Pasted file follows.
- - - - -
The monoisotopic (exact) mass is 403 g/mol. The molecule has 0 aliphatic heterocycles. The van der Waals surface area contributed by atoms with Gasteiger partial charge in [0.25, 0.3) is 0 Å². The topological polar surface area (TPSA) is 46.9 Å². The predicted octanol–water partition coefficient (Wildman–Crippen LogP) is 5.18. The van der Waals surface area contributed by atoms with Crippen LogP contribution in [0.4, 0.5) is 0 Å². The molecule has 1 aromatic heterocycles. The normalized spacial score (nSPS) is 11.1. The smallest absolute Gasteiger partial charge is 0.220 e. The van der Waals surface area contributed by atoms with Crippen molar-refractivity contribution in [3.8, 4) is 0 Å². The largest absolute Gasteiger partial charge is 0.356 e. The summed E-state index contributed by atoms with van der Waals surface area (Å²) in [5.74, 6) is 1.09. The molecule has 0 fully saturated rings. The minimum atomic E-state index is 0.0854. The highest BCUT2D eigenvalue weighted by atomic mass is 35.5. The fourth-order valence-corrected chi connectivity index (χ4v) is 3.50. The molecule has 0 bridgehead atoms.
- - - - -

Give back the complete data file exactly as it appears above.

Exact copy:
The monoisotopic (exact) mass is 403 g/mol. The molecule has 0 aliphatic heterocycles. The van der Waals surface area contributed by atoms with Gasteiger partial charge in [0.25, 0.3) is 0 Å². The topological polar surface area (TPSA) is 46.9 Å². The predicted octanol–water partition coefficient (Wildman–Crippen LogP) is 5.18. The van der Waals surface area contributed by atoms with Crippen LogP contribution in [0.4, 0.5) is 0 Å². The molecule has 1 aromatic heterocycles. The normalized spacial score (nSPS) is 11.1. The smallest absolute Gasteiger partial charge is 0.220 e. The van der Waals surface area contributed by atoms with Crippen molar-refractivity contribution in [3.8, 4) is 0 Å². The largest absolute Gasteiger partial charge is 0.356 e. The summed E-state index contributed by atoms with van der Waals surface area (Å²) in [5.74, 6) is 1.09. The molecule has 0 fully saturated rings. The minimum atomic E-state index is 0.0854. The highest BCUT2D eigenvalue weighted by atomic mass is 35.5. The fourth-order valence-corrected chi connectivity index (χ4v) is 3.50. The molecule has 0 bridgehead atoms.